7 Things We Missed Out on By Not Having Home Economics Classes in High School

One editor laments her inability to sew on a button.

During my four years at an all-girls high school, I took a class on poetry and enrolled in an elective on military history. Sports practices and choir rehearsals filled after-school calendars; leadership opportunities were a dime a dozen; and each senior was required to complete a research-based thesis project before graduation. In short, I was lucky to have a well-rounded educational experience that set me up for success. But not once, between reading Sun Tzu or helping to restore oyster beds in a marine biology class, did anyone teach me to sew on a button or create a budget. And frankly, I feel like I missed out. Whatever happened to home economics classes?

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A 2020 article by FOXBusiness lists many of the reasons home ec classes have dwindled in popularity and, in many places, have been eliminated altogether. Many students are college-focused, directing their attention towards classes that will earn them future credits; domestic work is often (unfairly) perceived to be less valuable than professional work; and generally, it's assumed that these life skills will be learned at home.

While it's true that most of us will eventually develop these skills in real-time, it sure would have been nice to have a head-start by fine-tuning them in a low-risk, classroom environment, rather than the baptism-by-fire education of the "real world." Here are a handful of skills we missed out on by not having a home ec class in high school.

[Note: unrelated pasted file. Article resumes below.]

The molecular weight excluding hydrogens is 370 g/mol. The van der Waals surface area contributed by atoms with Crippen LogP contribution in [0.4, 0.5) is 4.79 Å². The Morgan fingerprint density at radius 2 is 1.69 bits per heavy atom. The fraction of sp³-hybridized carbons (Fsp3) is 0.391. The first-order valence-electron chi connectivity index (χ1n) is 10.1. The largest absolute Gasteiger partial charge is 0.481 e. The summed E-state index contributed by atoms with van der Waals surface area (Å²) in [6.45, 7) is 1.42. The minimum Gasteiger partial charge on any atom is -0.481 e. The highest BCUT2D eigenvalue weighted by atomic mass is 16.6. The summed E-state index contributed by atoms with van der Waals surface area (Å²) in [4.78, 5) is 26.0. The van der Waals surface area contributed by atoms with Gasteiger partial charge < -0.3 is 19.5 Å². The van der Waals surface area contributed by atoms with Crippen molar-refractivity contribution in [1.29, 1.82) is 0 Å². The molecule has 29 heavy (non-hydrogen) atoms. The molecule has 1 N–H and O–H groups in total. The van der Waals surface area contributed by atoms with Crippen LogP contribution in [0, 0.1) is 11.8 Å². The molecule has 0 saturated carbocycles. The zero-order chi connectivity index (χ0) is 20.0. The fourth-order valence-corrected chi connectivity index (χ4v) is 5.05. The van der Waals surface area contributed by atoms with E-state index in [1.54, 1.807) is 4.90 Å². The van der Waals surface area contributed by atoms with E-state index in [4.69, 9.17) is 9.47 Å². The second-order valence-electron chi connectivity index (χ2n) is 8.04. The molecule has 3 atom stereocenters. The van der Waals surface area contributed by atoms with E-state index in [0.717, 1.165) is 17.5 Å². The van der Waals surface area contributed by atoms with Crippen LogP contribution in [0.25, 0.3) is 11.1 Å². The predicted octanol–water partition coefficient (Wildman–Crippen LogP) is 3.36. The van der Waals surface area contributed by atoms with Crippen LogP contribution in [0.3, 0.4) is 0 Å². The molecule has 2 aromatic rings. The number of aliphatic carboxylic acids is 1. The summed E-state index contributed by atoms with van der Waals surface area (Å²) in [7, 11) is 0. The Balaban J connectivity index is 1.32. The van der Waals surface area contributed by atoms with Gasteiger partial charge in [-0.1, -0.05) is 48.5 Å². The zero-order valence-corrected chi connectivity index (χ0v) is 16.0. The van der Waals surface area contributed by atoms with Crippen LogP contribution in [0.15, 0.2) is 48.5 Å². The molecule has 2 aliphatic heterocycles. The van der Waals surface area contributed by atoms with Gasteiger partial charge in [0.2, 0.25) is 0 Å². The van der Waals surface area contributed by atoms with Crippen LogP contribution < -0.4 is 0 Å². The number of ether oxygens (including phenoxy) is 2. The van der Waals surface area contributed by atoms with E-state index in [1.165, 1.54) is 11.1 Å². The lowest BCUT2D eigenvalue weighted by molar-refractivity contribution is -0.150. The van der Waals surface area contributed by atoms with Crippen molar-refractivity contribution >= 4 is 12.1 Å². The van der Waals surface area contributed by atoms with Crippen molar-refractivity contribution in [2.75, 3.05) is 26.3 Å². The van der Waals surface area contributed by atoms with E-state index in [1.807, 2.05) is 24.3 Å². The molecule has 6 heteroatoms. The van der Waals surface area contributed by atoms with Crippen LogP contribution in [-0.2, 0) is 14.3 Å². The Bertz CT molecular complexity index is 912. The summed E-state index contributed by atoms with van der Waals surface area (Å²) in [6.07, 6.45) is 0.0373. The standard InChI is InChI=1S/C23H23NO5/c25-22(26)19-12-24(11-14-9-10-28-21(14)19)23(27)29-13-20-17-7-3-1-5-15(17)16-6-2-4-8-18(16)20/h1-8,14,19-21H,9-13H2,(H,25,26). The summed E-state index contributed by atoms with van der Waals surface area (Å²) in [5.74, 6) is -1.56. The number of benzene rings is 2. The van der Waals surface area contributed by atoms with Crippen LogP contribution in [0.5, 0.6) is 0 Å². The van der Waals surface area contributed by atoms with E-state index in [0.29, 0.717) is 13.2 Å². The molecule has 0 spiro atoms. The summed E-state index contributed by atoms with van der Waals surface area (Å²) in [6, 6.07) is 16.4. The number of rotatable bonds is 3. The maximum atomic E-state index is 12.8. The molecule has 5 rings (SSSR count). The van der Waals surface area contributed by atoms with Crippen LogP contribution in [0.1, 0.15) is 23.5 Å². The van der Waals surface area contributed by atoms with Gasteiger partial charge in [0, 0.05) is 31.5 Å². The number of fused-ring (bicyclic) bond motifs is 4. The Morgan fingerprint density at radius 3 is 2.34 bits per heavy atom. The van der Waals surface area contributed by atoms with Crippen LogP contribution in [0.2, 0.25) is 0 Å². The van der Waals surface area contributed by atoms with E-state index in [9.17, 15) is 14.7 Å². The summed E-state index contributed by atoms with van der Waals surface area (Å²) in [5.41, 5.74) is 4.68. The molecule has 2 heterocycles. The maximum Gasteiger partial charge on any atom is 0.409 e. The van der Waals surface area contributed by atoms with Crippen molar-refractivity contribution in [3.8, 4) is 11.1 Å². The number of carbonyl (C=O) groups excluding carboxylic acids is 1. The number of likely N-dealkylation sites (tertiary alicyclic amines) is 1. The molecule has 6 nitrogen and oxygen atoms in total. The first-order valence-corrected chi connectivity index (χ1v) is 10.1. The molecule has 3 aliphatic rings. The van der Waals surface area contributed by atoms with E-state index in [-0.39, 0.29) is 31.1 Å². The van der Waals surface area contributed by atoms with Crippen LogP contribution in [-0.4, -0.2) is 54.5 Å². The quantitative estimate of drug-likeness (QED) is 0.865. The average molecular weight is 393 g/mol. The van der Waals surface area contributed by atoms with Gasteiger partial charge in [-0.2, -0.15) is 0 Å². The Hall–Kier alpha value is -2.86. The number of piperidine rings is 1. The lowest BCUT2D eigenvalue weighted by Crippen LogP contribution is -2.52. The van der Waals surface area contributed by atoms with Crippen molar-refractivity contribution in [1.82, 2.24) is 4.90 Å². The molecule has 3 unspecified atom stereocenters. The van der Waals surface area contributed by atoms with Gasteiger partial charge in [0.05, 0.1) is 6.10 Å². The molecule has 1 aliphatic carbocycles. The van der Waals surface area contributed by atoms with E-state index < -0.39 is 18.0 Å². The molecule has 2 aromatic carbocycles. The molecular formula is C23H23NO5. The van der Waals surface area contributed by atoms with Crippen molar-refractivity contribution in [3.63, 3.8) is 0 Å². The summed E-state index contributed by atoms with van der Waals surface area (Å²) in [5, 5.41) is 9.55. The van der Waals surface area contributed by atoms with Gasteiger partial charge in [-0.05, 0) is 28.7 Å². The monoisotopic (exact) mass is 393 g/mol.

When I began working for Southern Living, people assumed I instantly became an expert in making fluffy biscuits and buttery pound cake. (Spoiler: I am on the words side; I did not.) Even though I have Ivy Odom's cell number for when things go awry (lucky, I know), I would still love to have a working knowledge of cooking that doesn't require a grocery-aisle phone call home to Mom or constant Googling.


Based on the percentage of my budget that's gone to the alteration and hemming of bridesmaid dresses, this is a skill that would have paid for itself long ago. I recently brought home a hotel-room sewing kit and I'll whip it out (alongside a YouTube video) next time a button pops at an inopportune moment. Wish me luck.


This is a skill I've learned with the help of Excel spreadsheets and the Mint app, but it's never too early for students to learn to plan grocery lists, car maintenance, and other daily expenses with a set, realistic budget in mind.


Were it not for my gig at Southern Living and photoshoot/event prep, I may still not know how to iron. I can make do when it comes to ironing table linens and the like, but ask me to press pleats, and I'm lost.

How to Time Food Prep

Even as I'm slowly becoming more adept in the kitchen, one thing I still struggle with is timing and having all the dishes ready to eat at once. Unless it's a one-pot dish, I somehow always manage to have an element of the meal that's cold by the time I'm able to sit down and eat it.

Home Maintenance

Yes, I could always call a plumber or repairman, but knowing how to remedy a small sink clog on my own would be satisfying—and less expensive. Add basic car maintenance (like changing the oil or swapping out wiper blades) to my skillset too, and I'd be unstoppable.

Gardening and Yard Work

I've killed two orchids in as many months, so it's safe to say a green thumb doesn't come naturally. Living in an apartment has also precluded me from having to take care of a yard, but when the time comes, it'd be nice to know how to mulch the perennials or edge the lawn.

After reading this, lest you're concerned about my ability to contribute to society as a fully functioning adult, don't worry. I'm doing just fine. I've got my Mama on speed dial…and half the Southern Living staff too.

WATCH: Things Every Southerner Should Know How to Sew

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